By David Faust
Refuge is a warm, welcoming word. A young child finds refuge in her mother’s arms. A traveler finds refuge during a storm. Millions have found refuge in the U.S., responding to the Statue of Liberty’s inscription, “Give me your tired, your poor, your huddled masses yearning to breathe free.”
Joshua 20 tells about safe places God established when the Israelites settled in the promised land.
Cities of Refuge
The law of Moses was straightforward. Poke out a neighbor’s eye and lose an eye of your own. Knock out someone’s tooth and lose a tooth yourself. Kill someone intentionally and pay with your own life. In such cases the nearest relative of the murder victim (called the “avenger of blood”) would see that justice was carried out and the murderer was punished for his crime.
But what if you killed someone by accident? In Numbers 35 and Deuteronomy 19 the law included specific examples. What if you shove another person, not meaning any harm, and the individual falls down and dies from his injuries? What if you’re chopping wood, and the ax head flies off and strikes your companion? In such cases the victim’s family might not believe the death was accidental.
God didn’t want innocent people to be punished for crimes they didn’t commit, so the Lord told Joshua to designate six towns in Canaan as “cities of refuge” (Joshua 20:1-9). If you accidentally killed someone, you could flee to one of those cities where you were guaranteed protection. You could stay there until you received a fair trial before the city’s elders. If you were found innocent, you could live safely in the city of refuge and the avenger of blood wasn’t allowed to harm you.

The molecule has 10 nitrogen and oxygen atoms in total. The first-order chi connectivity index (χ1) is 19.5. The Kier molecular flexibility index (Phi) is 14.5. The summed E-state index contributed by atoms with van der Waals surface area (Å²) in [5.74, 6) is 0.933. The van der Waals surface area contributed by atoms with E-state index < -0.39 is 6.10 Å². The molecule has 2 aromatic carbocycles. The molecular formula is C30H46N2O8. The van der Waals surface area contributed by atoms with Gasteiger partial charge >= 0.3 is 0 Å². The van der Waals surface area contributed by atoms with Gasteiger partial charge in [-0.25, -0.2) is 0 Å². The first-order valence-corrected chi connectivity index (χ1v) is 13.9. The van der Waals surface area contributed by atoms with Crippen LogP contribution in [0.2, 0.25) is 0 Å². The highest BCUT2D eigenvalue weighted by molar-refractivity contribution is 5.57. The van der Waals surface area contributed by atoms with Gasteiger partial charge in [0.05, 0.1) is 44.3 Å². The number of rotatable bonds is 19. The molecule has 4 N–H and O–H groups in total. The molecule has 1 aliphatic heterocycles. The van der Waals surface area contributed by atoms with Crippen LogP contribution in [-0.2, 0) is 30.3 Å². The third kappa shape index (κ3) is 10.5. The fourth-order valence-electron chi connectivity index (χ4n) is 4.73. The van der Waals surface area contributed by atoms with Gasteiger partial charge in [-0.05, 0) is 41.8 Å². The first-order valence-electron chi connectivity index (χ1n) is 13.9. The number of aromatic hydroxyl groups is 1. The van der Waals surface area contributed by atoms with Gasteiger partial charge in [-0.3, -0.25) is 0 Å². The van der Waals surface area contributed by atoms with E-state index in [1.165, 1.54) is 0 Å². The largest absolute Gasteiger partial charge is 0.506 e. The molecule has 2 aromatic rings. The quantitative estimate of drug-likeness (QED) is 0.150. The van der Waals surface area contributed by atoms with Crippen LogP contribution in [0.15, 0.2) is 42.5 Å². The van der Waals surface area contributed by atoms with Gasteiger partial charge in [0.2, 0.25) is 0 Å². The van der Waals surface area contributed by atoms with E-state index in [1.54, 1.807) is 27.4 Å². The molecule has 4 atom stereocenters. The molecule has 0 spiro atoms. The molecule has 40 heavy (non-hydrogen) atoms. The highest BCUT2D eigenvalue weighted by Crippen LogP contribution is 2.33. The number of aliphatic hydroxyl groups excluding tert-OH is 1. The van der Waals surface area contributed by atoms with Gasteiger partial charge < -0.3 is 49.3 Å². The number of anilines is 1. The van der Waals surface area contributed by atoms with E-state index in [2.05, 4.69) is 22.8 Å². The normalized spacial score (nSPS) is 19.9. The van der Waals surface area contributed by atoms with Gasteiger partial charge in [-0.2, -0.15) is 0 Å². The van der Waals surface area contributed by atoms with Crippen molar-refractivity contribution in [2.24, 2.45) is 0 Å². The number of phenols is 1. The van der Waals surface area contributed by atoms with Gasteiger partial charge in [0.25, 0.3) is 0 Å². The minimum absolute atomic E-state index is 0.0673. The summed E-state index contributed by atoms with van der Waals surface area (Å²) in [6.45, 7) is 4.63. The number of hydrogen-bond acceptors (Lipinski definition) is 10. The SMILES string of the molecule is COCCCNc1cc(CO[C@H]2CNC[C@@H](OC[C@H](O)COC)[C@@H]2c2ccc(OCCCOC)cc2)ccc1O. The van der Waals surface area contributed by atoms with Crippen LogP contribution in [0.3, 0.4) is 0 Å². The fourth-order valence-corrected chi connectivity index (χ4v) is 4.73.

The Lord knew times would come when his people would be falsely accused, pressured, and pursued. The six cities of refuge dotted the countryside, three on either side of the Jordan River, serving as constant reminders of God’s mercy, justice, and protection. They were evenly spaced about 30 miles apart, so an Israelite was never far from a safe place. Some biblical scholars say the roads were marked with signs that pointed to the cities and said in large letters, “Refuge!”
God Our Refuge
The cities of refuge long ago disappeared in the sands of time, but we still need a safe place to flee when we’re pressured, misunderstood, or falsely accused. Perhaps David had those cities in mind when he wrote, “My salvation and my honor depend on God; he is my mighty rock, my refuge. Trust in him at all times, you people; pour out your hearts to him, for God is our refuge” (Psalm 62:7, 8).
A place of refuge will do you no good if it’s a thousand miles away. Do you see God as a distant figure, uninterested and unavailable? Through his Son he came near.
It’s unsettling to be a patient in a hospital, but when you settle into your hospital bed, the nurse gives you a cord with a button attached. Push the button any time day or night and someone will be there to help you. God is like that. He is our safe place.
When we take refuge in him, he forgives our sins and “there is now no condemnation for those who are in Christ Jesus” (Romans 8:1).
David Faust serves as the Associate Minister at East 91st Street Christian Church in Indianapolis, Indiana.
The Lookout’s Bible Reading Plan for April 12, 2015
Use this guide to read through the Bible in 12 months. Follow David Faust’s comments on the highlighted text in every issue of The Lookout.
1 Corinthians 6:1-11
1 Corinthians 6:12-20
Joshua 18, 19
1 Corinthians 7:1-16
Joshua 20, 21
1 Corinthians 7:17-40
Joshua 22, 23
1 Corinthians 8
1 Corinthians 9:1-12